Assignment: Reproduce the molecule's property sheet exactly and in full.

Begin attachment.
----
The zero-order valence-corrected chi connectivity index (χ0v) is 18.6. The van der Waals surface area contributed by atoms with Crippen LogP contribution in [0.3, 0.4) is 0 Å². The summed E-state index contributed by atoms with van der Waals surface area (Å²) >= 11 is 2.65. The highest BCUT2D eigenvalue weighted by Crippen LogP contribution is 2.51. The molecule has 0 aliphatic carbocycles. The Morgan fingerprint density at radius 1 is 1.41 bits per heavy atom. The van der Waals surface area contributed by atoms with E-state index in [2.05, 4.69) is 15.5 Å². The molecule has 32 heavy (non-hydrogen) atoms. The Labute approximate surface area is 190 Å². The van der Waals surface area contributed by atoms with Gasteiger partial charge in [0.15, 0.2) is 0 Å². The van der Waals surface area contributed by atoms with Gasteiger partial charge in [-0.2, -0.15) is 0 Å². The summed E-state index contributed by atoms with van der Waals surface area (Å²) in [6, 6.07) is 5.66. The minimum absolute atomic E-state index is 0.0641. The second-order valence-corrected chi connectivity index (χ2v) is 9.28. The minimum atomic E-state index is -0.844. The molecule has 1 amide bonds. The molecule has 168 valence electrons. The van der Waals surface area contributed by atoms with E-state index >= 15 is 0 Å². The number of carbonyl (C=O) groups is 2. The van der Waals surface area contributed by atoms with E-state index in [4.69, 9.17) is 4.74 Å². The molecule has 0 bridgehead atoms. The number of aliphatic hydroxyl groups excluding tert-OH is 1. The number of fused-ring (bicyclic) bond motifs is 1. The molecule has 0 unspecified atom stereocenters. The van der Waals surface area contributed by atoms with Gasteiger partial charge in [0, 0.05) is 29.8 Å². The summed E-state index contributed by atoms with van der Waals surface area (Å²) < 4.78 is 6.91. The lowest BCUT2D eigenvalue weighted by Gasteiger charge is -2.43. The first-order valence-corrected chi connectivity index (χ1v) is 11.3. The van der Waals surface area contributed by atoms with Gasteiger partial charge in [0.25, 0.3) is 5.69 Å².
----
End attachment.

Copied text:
The zero-order valence-corrected chi connectivity index (χ0v) is 18.6. The van der Waals surface area contributed by atoms with Crippen LogP contribution in [0.3, 0.4) is 0 Å². The summed E-state index contributed by atoms with van der Waals surface area (Å²) >= 11 is 2.65. The highest BCUT2D eigenvalue weighted by Crippen LogP contribution is 2.51. The molecule has 0 aliphatic carbocycles. The Morgan fingerprint density at radius 1 is 1.41 bits per heavy atom. The van der Waals surface area contributed by atoms with E-state index in [2.05, 4.69) is 15.5 Å². The molecule has 32 heavy (non-hydrogen) atoms. The Labute approximate surface area is 190 Å². The van der Waals surface area contributed by atoms with Gasteiger partial charge in [0.15, 0.2) is 0 Å². The van der Waals surface area contributed by atoms with Gasteiger partial charge in [-0.2, -0.15) is 0 Å². The summed E-state index contributed by atoms with van der Waals surface area (Å²) in [6, 6.07) is 5.66. The minimum absolute atomic E-state index is 0.0641. The second-order valence-corrected chi connectivity index (χ2v) is 9.28. The minimum atomic E-state index is -0.844. The molecule has 1 amide bonds. The molecule has 168 valence electrons. The van der Waals surface area contributed by atoms with E-state index >= 15 is 0 Å². The number of carbonyl (C=O) groups is 2. The van der Waals surface area contributed by atoms with E-state index in [4.69, 9.17) is 4.74 Å². The molecule has 0 bridgehead atoms. The number of aliphatic hydroxyl groups excluding tert-OH is 1. The number of fused-ring (bicyclic) bond motifs is 1. The molecule has 0 unspecified atom stereocenters. The van der Waals surface area contributed by atoms with Gasteiger partial charge in [0, 0.05) is 29.8 Å². The summed E-state index contributed by atoms with van der Waals surface area (Å²) < 4.78 is 6.91. The lowest BCUT2D eigenvalue weighted by Gasteiger charge is -2.43. The first-order valence-corrected chi connectivity index (χ1v) is 11.3. The van der Waals surface area contributed by atoms with Gasteiger partial charge in [0.25, 0.3) is 5.69 Å².